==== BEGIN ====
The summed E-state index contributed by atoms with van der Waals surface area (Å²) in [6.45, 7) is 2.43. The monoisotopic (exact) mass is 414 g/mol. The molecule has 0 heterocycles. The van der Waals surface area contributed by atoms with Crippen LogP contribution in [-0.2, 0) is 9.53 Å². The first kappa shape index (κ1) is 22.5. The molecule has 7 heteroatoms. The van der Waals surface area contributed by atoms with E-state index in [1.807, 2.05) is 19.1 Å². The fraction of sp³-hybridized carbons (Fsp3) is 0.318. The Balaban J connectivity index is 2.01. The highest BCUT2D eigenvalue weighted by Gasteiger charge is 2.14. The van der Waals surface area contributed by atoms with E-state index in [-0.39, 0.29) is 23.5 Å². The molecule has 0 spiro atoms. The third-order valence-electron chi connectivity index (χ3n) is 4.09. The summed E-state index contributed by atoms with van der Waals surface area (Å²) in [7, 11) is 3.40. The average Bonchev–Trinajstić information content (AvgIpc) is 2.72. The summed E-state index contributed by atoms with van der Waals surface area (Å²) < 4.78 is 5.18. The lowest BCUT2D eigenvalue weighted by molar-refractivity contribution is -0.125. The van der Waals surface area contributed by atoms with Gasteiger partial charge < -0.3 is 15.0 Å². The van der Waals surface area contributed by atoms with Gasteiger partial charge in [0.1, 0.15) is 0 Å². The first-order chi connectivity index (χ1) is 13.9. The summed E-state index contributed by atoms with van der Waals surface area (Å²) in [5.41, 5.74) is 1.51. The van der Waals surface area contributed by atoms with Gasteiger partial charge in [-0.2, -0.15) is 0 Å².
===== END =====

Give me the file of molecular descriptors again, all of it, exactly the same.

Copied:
The summed E-state index contributed by atoms with van der Waals surface area (Å²) in [6.45, 7) is 2.43. The monoisotopic (exact) mass is 414 g/mol. The molecule has 0 heterocycles. The van der Waals surface area contributed by atoms with Crippen LogP contribution in [-0.2, 0) is 9.53 Å². The first kappa shape index (κ1) is 22.5. The molecule has 7 heteroatoms. The van der Waals surface area contributed by atoms with E-state index in [1.807, 2.05) is 19.1 Å². The fraction of sp³-hybridized carbons (Fsp3) is 0.318. The Balaban J connectivity index is 2.01. The highest BCUT2D eigenvalue weighted by Gasteiger charge is 2.14. The van der Waals surface area contributed by atoms with E-state index in [-0.39, 0.29) is 23.5 Å². The molecule has 0 spiro atoms. The third-order valence-electron chi connectivity index (χ3n) is 4.09. The summed E-state index contributed by atoms with van der Waals surface area (Å²) in [7, 11) is 3.40. The average Bonchev–Trinajstić information content (AvgIpc) is 2.72. The summed E-state index contributed by atoms with van der Waals surface area (Å²) < 4.78 is 5.18. The lowest BCUT2D eigenvalue weighted by molar-refractivity contribution is -0.125. The van der Waals surface area contributed by atoms with Gasteiger partial charge < -0.3 is 15.0 Å². The van der Waals surface area contributed by atoms with Gasteiger partial charge in [0.1, 0.15) is 0 Å². The first-order chi connectivity index (χ1) is 13.9. The summed E-state index contributed by atoms with van der Waals surface area (Å²) in [5.41, 5.74) is 1.51. The van der Waals surface area contributed by atoms with Gasteiger partial charge in [-0.2, -0.15) is 0 Å².